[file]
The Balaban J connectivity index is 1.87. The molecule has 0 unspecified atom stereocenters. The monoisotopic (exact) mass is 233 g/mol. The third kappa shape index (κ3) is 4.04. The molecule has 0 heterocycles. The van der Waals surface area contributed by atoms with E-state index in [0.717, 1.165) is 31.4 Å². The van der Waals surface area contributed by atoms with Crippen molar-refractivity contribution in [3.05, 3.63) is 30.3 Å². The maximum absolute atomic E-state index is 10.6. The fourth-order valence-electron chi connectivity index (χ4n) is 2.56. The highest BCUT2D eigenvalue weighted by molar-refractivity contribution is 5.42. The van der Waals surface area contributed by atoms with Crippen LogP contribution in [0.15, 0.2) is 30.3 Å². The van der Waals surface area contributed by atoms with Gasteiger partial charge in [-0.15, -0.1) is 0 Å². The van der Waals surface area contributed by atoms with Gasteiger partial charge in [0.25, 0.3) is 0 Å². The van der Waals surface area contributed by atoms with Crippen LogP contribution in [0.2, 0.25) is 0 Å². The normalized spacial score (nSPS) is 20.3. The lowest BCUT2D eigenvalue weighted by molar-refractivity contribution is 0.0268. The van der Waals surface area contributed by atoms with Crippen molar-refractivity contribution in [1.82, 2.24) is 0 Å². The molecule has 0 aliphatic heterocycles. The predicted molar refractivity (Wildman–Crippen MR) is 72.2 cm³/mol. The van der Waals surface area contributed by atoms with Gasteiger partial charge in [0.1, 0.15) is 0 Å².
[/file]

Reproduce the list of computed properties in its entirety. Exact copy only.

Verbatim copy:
The Balaban J connectivity index is 1.87. The molecule has 0 unspecified atom stereocenters. The monoisotopic (exact) mass is 233 g/mol. The third kappa shape index (κ3) is 4.04. The molecule has 0 heterocycles. The van der Waals surface area contributed by atoms with E-state index in [0.717, 1.165) is 31.4 Å². The van der Waals surface area contributed by atoms with Crippen molar-refractivity contribution in [3.05, 3.63) is 30.3 Å². The maximum absolute atomic E-state index is 10.6. The fourth-order valence-electron chi connectivity index (χ4n) is 2.56. The highest BCUT2D eigenvalue weighted by molar-refractivity contribution is 5.42. The van der Waals surface area contributed by atoms with Crippen LogP contribution in [0.15, 0.2) is 30.3 Å². The van der Waals surface area contributed by atoms with Gasteiger partial charge in [-0.15, -0.1) is 0 Å². The van der Waals surface area contributed by atoms with Gasteiger partial charge in [0.25, 0.3) is 0 Å². The van der Waals surface area contributed by atoms with Crippen LogP contribution in [0.2, 0.25) is 0 Å². The normalized spacial score (nSPS) is 20.3. The lowest BCUT2D eigenvalue weighted by molar-refractivity contribution is 0.0268. The van der Waals surface area contributed by atoms with Crippen molar-refractivity contribution in [1.82, 2.24) is 0 Å². The molecule has 0 aliphatic heterocycles. The predicted molar refractivity (Wildman–Crippen MR) is 72.2 cm³/mol. The van der Waals surface area contributed by atoms with Gasteiger partial charge in [0.1, 0.15) is 0 Å².